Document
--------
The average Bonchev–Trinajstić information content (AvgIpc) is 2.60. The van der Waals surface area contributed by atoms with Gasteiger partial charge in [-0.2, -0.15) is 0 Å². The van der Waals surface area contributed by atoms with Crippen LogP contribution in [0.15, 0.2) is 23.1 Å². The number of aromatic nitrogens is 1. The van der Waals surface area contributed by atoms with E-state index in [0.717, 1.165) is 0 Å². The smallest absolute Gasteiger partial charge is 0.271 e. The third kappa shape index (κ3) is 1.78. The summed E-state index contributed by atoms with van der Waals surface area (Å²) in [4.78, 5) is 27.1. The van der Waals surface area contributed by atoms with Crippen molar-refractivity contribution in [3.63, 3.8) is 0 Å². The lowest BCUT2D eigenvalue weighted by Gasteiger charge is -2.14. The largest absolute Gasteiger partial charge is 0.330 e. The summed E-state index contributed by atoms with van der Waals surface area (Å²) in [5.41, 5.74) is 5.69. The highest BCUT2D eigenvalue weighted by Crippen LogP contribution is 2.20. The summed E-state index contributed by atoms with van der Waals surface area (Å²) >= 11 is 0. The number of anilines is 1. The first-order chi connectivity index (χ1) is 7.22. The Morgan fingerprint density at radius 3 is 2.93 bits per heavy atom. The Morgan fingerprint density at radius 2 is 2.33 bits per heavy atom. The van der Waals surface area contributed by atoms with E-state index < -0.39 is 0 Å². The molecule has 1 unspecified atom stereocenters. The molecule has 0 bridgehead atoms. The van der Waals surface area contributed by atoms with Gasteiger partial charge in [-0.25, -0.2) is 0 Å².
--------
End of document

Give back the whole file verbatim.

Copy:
The average Bonchev–Trinajstić information content (AvgIpc) is 2.60. The van der Waals surface area contributed by atoms with Gasteiger partial charge in [-0.2, -0.15) is 0 Å². The van der Waals surface area contributed by atoms with Crippen LogP contribution in [0.15, 0.2) is 23.1 Å². The number of aromatic nitrogens is 1. The van der Waals surface area contributed by atoms with E-state index in [0.717, 1.165) is 0 Å². The smallest absolute Gasteiger partial charge is 0.271 e. The third kappa shape index (κ3) is 1.78. The summed E-state index contributed by atoms with van der Waals surface area (Å²) in [4.78, 5) is 27.1. The van der Waals surface area contributed by atoms with Crippen molar-refractivity contribution in [3.63, 3.8) is 0 Å². The lowest BCUT2D eigenvalue weighted by Gasteiger charge is -2.14. The largest absolute Gasteiger partial charge is 0.330 e. The summed E-state index contributed by atoms with van der Waals surface area (Å²) in [5.41, 5.74) is 5.69. The highest BCUT2D eigenvalue weighted by Crippen LogP contribution is 2.20. The summed E-state index contributed by atoms with van der Waals surface area (Å²) >= 11 is 0. The number of anilines is 1. The first-order chi connectivity index (χ1) is 7.22. The Morgan fingerprint density at radius 3 is 2.93 bits per heavy atom. The Morgan fingerprint density at radius 2 is 2.33 bits per heavy atom. The van der Waals surface area contributed by atoms with E-state index < -0.39 is 0 Å². The molecule has 1 unspecified atom stereocenters. The molecule has 0 bridgehead atoms. The van der Waals surface area contributed by atoms with Gasteiger partial charge in [-0.25, -0.2) is 0 Å².